Outdoors

Wolverines in a Warming World

Snow-loving creatures lose chance at protection over climate change ‘ambiguity’

U.S. wildlife officials have scuttled a proposal that would have afforded protections to wolverines under the Endangered Species Act, reversing course on an issue that scientists and conservationists believe is critical if the snow-seeking species is to persist in the face of global climate change.

Wolverines, the rarefied member of the weasel family that rely on deep, late-season snowpack to den and reproduce, were considered strong candidates for protection until U.S. Fish and Wildlife Service director Dan Ashe recently announced that predictions about climate change’s localized impacts remain “ambiguous.”

Rejecting the conclusions of the agency’s own scientists and leading experts, Ashe said data is too inexact to determine whether less snow cover would put wolverines in danger of extinction in coming decades.

Government scientists have recommended ESA listing for years due to habitat threats posed by climate change, but the federal government last week turned down the species for protections, even as broad consensus indicates climate change will pose a deleterious effect on the animal’s propensity to reproduce.

Ashe said predictions about climate change’s localized effects are uncertain, and computer models used to portend future temperatures and precipitation are less accurate the further out in time the projections aim to foretell.

Wildlife advocates, meanwhile, blamed the reversal on political pressure from state wildlife agencies, and attorneys representing 13 conservation groups filed a 60-day notice to sue in an effort to force the FWS to adopt protections.

Wildlife officials from western states including Montana, Wyoming, Utah and Idaho have long opposed federal protections, saying the animal’s population has increased in some areas in recent decades and that they were equipped to manage the species without federal intervention.

There are an estimated 250 to 300 wolverines in the contiguous U.S., clustered in small, isolated groups primarily in the Northern Rockies of Montana, Idaho, Wyoming and Washington. Larger populations persist in Alaska and Canada.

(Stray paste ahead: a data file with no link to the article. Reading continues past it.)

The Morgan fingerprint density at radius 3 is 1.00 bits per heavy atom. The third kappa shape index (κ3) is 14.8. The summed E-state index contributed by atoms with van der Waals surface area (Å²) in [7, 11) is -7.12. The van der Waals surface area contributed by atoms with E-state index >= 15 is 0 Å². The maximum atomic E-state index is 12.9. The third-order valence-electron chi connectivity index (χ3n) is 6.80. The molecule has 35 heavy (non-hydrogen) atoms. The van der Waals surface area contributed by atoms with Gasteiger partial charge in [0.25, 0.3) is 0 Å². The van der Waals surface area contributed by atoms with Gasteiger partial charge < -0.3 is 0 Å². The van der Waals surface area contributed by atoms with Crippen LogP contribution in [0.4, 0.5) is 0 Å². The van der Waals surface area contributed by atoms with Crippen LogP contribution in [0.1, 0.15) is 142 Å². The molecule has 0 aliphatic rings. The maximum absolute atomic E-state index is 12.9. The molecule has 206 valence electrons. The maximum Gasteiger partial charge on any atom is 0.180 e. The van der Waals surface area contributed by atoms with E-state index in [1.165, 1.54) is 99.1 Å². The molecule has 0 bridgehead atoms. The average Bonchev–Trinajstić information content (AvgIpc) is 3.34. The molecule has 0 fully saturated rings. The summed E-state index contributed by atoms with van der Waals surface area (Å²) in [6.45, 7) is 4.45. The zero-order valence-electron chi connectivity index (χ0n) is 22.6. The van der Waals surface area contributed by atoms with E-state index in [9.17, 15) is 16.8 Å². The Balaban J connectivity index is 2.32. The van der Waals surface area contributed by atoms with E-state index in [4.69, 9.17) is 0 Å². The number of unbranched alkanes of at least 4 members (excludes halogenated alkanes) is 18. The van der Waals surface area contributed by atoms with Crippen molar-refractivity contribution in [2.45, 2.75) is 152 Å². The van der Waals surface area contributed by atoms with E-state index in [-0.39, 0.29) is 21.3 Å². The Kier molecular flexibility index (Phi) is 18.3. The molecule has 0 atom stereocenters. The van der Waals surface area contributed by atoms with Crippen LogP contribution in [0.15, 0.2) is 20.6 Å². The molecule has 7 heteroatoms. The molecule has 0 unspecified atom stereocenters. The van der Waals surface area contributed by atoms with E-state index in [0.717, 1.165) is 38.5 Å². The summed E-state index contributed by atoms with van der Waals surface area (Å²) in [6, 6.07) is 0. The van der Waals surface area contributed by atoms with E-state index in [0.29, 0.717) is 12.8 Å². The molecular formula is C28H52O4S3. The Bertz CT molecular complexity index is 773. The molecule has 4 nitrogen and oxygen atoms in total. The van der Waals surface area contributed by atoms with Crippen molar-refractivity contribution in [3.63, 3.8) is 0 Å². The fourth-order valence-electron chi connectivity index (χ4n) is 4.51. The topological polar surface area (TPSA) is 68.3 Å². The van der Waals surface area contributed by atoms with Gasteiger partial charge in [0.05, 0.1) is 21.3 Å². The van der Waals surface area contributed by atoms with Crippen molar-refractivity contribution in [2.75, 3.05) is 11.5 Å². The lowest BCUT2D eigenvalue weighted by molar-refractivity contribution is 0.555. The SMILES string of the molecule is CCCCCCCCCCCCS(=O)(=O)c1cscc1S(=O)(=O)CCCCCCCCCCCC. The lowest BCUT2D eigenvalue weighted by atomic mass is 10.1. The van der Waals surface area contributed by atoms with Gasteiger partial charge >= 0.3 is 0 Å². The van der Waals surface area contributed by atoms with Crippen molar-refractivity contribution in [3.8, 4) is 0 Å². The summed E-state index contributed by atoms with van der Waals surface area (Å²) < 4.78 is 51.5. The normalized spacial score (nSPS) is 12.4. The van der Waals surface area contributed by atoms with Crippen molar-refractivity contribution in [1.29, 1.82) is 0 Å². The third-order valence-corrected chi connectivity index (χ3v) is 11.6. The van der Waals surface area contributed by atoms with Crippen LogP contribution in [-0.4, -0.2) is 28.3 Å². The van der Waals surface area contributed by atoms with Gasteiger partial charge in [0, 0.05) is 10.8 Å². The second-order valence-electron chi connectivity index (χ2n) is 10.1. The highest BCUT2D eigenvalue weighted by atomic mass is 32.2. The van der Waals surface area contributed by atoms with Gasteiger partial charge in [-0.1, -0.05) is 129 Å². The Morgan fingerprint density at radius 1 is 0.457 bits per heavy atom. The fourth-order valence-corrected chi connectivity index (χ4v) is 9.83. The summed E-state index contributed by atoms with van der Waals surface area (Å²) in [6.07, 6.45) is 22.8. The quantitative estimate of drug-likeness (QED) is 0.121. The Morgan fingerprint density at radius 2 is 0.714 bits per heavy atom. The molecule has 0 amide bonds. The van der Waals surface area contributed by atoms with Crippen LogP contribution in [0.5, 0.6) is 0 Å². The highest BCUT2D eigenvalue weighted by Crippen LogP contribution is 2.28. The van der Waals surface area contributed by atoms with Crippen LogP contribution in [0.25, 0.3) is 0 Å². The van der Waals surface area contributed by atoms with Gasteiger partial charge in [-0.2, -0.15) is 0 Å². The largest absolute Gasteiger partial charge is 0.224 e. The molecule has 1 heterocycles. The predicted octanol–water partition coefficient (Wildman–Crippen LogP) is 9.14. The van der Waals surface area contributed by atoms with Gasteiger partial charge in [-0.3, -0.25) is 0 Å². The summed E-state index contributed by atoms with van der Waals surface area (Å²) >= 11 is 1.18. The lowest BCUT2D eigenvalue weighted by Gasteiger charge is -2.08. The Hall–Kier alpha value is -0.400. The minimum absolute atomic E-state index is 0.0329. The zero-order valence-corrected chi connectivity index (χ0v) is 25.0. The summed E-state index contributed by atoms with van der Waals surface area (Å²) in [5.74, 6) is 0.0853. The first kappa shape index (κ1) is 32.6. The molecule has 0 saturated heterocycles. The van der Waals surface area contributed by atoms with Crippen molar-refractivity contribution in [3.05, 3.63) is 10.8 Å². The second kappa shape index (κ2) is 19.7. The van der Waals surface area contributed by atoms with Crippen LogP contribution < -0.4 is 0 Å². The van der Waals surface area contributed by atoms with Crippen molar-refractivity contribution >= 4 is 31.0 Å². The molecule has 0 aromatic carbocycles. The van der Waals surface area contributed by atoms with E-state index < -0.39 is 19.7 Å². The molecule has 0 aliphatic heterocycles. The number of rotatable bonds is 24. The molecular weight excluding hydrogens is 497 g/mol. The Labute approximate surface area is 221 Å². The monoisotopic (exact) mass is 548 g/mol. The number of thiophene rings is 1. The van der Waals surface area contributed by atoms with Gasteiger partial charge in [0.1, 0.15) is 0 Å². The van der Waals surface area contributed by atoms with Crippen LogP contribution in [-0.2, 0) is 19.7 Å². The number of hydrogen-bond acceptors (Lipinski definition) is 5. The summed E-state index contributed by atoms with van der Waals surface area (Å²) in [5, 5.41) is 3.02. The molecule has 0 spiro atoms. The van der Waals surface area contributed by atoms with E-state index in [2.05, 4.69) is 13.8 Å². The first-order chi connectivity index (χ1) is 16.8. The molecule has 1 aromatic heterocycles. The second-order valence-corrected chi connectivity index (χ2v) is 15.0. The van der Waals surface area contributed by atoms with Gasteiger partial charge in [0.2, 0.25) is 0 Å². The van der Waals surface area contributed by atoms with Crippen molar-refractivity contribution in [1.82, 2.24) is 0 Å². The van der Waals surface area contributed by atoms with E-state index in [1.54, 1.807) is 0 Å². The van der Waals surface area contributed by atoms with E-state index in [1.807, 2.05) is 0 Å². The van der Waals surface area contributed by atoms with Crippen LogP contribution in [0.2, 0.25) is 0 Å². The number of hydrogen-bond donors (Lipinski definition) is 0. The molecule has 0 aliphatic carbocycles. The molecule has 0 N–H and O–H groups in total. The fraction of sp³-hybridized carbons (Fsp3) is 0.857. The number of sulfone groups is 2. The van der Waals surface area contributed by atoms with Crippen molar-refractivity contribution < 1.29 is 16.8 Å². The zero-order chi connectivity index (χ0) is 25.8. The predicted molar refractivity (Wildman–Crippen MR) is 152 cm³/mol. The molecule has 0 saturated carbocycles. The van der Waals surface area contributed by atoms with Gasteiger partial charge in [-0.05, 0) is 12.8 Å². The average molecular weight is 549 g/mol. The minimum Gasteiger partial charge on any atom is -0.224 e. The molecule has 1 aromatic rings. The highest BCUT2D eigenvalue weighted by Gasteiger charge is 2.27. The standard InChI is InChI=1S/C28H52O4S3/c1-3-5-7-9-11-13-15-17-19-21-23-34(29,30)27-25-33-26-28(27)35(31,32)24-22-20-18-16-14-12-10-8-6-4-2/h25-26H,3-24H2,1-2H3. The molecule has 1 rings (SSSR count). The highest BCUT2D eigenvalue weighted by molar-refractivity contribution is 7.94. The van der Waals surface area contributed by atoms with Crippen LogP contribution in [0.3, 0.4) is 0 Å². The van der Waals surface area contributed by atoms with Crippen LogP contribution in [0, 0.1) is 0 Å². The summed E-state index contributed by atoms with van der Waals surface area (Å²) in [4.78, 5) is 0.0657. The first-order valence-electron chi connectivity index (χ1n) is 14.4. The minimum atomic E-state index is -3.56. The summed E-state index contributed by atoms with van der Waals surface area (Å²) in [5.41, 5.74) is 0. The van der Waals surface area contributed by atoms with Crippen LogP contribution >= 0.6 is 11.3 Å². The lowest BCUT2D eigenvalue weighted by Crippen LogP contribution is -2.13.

One leading wolverine researcher whose work has been cited extensively by the Fish and Wildlife Service – and which has focused on wolverine populations inside Glacier National Park – said the notion that wolverines can adapt to a dearth of snow is ridiculous.

Former U.S. Forest Service biologist Jeff Copeland has studied the animal for decades, including an extensive research project inside Glacier Park. Blaming the decision on political pressure, Copeland said while there is room for debate within the parameters of wolverine research and the impacts of climate change, state agencies have not relied on science or new information to inform their position.

“They work very hard to discredit the science that was used to produce the original decision based on extensive research, and they inject lots of opinion and speculation, but they don’t add any additional data to inform the decision,” Copeland said.

“I’m not opposed to listing and I’m not an advocate of listing,” he continued. “I’m an advocate of using the best science possible to inform a decision. They relied on a well-informed six-year process and they came to the conclusion that listing was warranted. Now they looked at it again and say new information suggests it’s not warranted. And that’s just not true. There is no new information. Not an ounce of new information was injected into the process. They just chose to take opinions from people who oppose listing and accept them.”

John Mellgren of the Western Environmental Law Center, one of the environmental groups suing the federal agency, says in the notice to file suit that despite the uncertainties, the best available science shows a warming climate likely will be detrimental to the wolverine.

Tony Clevenger, a scientist who for years has been trying to bring the plight of the rare wolverine to greater attention, conducted a study in Banff, Yoho and Kootenay national parks in British Columbia, Canada. Wolverine populations in protected areas are relatively healthy, while unprotected corridors, which are disrupted by forest cutting, energy development and highway construction, are a “gray zone” with fewer wolverines, he said.

The decision not to afford the species federal protections due to the dearth of scientific data on the effects of climate change makes one thing clear, Clevenger said – researchers must continue to study the animal in order to shed light on its behavior.

“Right now the problem is we don’t know anything about the population in this gray zone between Waterton-Glacier and Banff, Yoho and Kootenay. The protected areas seem to be doing fine. But once you get out of those areas, we come up with very few wolverines,” he said. “It is still preliminary, but it looks like they are having a very hard time in this area.”

Clevenger said basing the argument for federal protections solely on climate models, rather than stressors imposed by the growing wildlife-human interface, may have hamstrung the process to protect the species due to the controversial nature of global warming.

Still, he expects that wolverines will be granted protections in the future as more is learned about the mysterious animal.

“I was surprised that it didn’t get listed, but I know that western politics is a strong hammer,” he said. “There is a lot of political pressure not to list, but I think for all practical purposes it should be listed. We certainly hope that the states would begin learning more about wolverines in these areas, identifying critical habitats and dispersal corridors and collecting the necessary information to inform management.”

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